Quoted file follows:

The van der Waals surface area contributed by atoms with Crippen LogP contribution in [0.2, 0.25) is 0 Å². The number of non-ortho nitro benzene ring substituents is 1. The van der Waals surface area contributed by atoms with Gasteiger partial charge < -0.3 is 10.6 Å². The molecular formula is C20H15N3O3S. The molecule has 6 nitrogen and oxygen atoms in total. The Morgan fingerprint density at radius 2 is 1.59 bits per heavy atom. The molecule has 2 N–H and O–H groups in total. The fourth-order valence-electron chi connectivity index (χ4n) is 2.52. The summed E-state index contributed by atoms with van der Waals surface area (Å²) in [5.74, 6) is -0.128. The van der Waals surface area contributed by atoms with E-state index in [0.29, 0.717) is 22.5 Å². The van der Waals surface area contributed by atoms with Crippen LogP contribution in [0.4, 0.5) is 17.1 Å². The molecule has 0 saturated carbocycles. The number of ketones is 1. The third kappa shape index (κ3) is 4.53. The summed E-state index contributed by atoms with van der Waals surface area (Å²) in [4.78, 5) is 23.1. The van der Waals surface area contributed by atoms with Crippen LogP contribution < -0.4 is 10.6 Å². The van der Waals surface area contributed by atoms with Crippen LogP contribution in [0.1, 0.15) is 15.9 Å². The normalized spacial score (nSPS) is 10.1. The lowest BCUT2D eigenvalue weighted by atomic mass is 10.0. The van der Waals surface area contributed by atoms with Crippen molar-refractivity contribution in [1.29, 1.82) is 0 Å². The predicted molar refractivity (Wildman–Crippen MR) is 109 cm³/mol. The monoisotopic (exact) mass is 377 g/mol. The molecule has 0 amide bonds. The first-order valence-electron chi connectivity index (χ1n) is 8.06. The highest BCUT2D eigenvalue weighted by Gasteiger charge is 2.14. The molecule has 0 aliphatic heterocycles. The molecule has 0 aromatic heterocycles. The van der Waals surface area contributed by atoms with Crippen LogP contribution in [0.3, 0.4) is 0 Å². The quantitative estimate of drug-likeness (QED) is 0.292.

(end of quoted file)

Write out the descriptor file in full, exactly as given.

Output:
The van der Waals surface area contributed by atoms with Crippen LogP contribution in [0.2, 0.25) is 0 Å². The number of non-ortho nitro benzene ring substituents is 1. The van der Waals surface area contributed by atoms with Gasteiger partial charge < -0.3 is 10.6 Å². The molecular formula is C20H15N3O3S. The molecule has 6 nitrogen and oxygen atoms in total. The Morgan fingerprint density at radius 2 is 1.59 bits per heavy atom. The molecule has 2 N–H and O–H groups in total. The fourth-order valence-electron chi connectivity index (χ4n) is 2.52. The summed E-state index contributed by atoms with van der Waals surface area (Å²) in [5.74, 6) is -0.128. The van der Waals surface area contributed by atoms with E-state index in [0.29, 0.717) is 22.5 Å². The van der Waals surface area contributed by atoms with Crippen LogP contribution in [0.4, 0.5) is 17.1 Å². The molecule has 0 saturated carbocycles. The number of ketones is 1. The third kappa shape index (κ3) is 4.53. The summed E-state index contributed by atoms with van der Waals surface area (Å²) in [4.78, 5) is 23.1. The van der Waals surface area contributed by atoms with Crippen LogP contribution < -0.4 is 10.6 Å². The van der Waals surface area contributed by atoms with Crippen LogP contribution in [0.1, 0.15) is 15.9 Å². The normalized spacial score (nSPS) is 10.1. The lowest BCUT2D eigenvalue weighted by atomic mass is 10.0. The van der Waals surface area contributed by atoms with Crippen molar-refractivity contribution in [1.29, 1.82) is 0 Å². The predicted molar refractivity (Wildman–Crippen MR) is 109 cm³/mol. The monoisotopic (exact) mass is 377 g/mol. The molecule has 0 amide bonds. The first-order valence-electron chi connectivity index (χ1n) is 8.06. The highest BCUT2D eigenvalue weighted by Gasteiger charge is 2.14. The molecule has 0 aliphatic heterocycles. The molecule has 0 aromatic heterocycles. The van der Waals surface area contributed by atoms with Crippen LogP contribution in [0.3, 0.4) is 0 Å². The quantitative estimate of drug-likeness (QED) is 0.292.